Feeling Angry or Fearful? Then Don’t Call Your Stock Broker
- Investors’ emotions can influence their judgments and decision-making abilities.
- Those who respond to negative earnings reports with anger are more risk averse when it comes to their investments. They also do less background reading and have poor recall of what they’ve read. Those who respond with fear are more cautious, do more reading, and have better recall.
- People are influenced by forces they don’t always perceive. When receiving investment information as part of a Twitter feed, for example, they may respond positively or negatively to the information depending on the tone of what else is in that feed, and make decisions accordingly.
Michael Wynes was fully aware of the impact emotions could have on investing when he sat down at his computer to review his investment portfolio. It was 2013 and Wynes’s investments in Apple Inc. were on the rise. He was delighted that his initial $5,000 investment had grown to $25,000 in a matter of months.
Then a Master of Finance student at the University of Saskatchewan, Wynes knew better than to let his emotions get the better of him when it came to trading stocks. His research had informed him on the traps people can fall into when they let their feelings guide them. That’s why he had established a series of rules to guide his investment decisions – from only investing a certain amount in a particular portfolio to never doubling down on losses.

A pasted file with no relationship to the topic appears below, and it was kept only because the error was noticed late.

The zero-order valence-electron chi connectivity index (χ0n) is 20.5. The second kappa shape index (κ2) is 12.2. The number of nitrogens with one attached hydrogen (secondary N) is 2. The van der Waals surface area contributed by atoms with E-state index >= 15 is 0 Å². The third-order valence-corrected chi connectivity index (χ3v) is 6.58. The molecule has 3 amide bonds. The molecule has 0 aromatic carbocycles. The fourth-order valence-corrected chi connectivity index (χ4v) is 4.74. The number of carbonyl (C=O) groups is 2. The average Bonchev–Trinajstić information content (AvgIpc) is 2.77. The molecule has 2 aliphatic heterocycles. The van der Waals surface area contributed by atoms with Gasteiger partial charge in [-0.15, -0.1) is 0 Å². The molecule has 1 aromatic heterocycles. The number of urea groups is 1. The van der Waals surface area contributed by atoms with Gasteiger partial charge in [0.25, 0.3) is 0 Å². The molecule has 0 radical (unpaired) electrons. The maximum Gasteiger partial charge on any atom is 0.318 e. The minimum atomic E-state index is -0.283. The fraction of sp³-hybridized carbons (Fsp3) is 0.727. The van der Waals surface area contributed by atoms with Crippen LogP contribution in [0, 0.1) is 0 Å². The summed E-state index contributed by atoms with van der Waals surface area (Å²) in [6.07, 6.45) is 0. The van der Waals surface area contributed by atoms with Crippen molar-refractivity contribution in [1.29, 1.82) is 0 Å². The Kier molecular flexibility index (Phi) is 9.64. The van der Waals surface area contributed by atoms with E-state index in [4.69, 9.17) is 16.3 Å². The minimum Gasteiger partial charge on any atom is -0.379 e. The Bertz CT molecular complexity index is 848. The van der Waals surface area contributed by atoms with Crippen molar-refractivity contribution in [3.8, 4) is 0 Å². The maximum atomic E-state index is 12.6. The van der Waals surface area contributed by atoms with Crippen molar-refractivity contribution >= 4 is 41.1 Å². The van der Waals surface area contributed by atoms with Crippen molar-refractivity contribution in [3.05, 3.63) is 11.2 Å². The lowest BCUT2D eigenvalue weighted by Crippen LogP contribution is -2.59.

But one morning his own system let him down. Apple had issued a negative earnings report and things weren’t looking promising. “If I had followed my own rules, it would have been a case of that’s that,” he says. “I would have cut my losses. But I didn’t.”
Instead, Wynes admits that he put all his rules aside and kept trading, losing $20,000 in a couple of hours. “I let my emotions dictate my decisions,” he says.
Wynes had fallen into a common trap, responding to his investments with anxiety rather than logic, and making poor decisions as a result. Intrigued, he made the issue the focus of his doctoral research in accounting at Smith School of Business, under the supervision of Pamela Murphy.